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Created: 2022-03-23 | Last update: 2022-03-24

Docker Security & Best Practices


This is where security tips about Docker go. The Docker security page goes into more detail.

First things first: Docker runs as root. If you are in the docker group, you effectively have root access. If you expose the docker unix socket to a container, you are giving the container root access to the host.

Docker should not be your only defense. You should secure and harden it.

For an understanding of what containers leave exposed, you should read Understanding and Hardening Linux Containers by Aaron Grattafiori. This is a complete and comprehensive guide to the issues involved with containers, with a plethora of links and footnotes leading on to yet more useful content. The security tips following are useful if you've already hardened containers in the past, but are not a substitute for understanding.

Security Tips

For greatest security, you want to run Docker inside a virtual machine. This is straight from the Docker Security Team Lead -- slides / notes. Then, run with AppArmor / seccomp / SELinux / grsec etc to limit the container permissions. See the Docker 1.10 security features for more details.

Docker image ids are sensitive information and should not be exposed to the outside world. Treat them like passwords.

See the Docker Security Cheat Sheet by Thomas Sjögren: some good stuff about container hardening in there.

Check out the docker bench security script, download the white papers.

Snyk's 10 Docker Image Security Best Practices cheat sheet

You should start off by using a kernel with unstable patches for grsecurity / pax compiled in, such as Alpine Linux. If you are using grsecurity in production, you should spring for commercial support for the stable patches, same as you would do for RedHat. It's $200 a month, which is nothing to your devops budget.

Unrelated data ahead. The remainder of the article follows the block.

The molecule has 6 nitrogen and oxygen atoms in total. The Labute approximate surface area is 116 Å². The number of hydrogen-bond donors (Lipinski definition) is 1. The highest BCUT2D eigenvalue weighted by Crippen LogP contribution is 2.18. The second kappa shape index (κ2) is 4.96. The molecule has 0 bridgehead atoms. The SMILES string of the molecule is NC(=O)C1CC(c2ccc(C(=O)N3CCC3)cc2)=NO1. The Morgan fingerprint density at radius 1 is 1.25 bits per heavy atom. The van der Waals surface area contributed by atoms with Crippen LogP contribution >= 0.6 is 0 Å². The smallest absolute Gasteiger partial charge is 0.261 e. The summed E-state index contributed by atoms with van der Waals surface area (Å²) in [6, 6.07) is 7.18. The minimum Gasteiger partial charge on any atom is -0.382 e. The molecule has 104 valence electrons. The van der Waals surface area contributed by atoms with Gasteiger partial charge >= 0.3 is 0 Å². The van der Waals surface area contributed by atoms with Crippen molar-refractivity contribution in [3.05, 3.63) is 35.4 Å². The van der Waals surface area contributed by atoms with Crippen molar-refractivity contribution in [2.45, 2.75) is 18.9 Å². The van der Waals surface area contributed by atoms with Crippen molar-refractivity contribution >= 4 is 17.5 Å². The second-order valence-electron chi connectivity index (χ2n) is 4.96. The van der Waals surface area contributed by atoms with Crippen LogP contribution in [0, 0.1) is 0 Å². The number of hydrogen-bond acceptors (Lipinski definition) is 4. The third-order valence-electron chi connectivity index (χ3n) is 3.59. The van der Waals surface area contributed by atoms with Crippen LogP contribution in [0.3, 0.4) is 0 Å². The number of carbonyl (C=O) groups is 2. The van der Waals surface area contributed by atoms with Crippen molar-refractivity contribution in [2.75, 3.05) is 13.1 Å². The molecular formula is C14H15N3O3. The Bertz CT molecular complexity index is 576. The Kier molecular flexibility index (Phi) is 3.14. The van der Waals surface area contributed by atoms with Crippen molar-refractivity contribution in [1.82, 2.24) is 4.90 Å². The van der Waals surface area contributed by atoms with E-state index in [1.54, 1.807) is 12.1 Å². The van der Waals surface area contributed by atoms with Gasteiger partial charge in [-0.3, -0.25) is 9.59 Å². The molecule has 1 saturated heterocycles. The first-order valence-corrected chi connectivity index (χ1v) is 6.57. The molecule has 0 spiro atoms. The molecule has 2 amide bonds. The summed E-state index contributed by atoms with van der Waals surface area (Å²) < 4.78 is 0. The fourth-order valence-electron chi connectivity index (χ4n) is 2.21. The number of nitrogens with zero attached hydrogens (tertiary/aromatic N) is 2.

Since docker 1.11 you can easily limit the number of active processes running inside a container to prevent fork bombs. This requires a linux kernel >= 4.3 with CGROUP_PIDS=y to be in the kernel configuration.

docker run --pids-limit=64

Also available since docker 1.11 is the ability to prevent processes from gaining new privileges. This feature have been in the linux kernel since version 3.5. You can read more about it in this blog post.

docker run --security-opt=no-new-privileges

From the Docker Security Cheat Sheet (it's in PDF which makes it hard to use, so copying below) by Container Solutions:

Turn off interprocess communication with:

docker -d --icc=false --iptables

Set the container to be read-only:

docker run --read-only

Verify images with a hashsum:

docker pull debian@sha256:a25306f3850e1bd44541976aa7b5fd0a29be

Set volumes to be read only:

docker run -v $(pwd)/secrets:/secrets:ro debian

Define and run a user in your Dockerfile so you don't run as root inside the container:

RUN groupadd -r user && useradd -r -g user user
USER user

User Namespaces

There's also work on user namespaces -- it is in 1.10 but is not enabled by default.

To enable user namespaces ("remap the userns") in Ubuntu 15.10, follow the blog example.

Security Videos

Security Roadmap

The Docker roadmap talks about seccomp support. There is an AppArmor policy generator called bane, and they're working on security profiles.

Best Practices

This is where general Docker best practices and war stories go:


Thanks to @wsargent for creating this cheat sheet.


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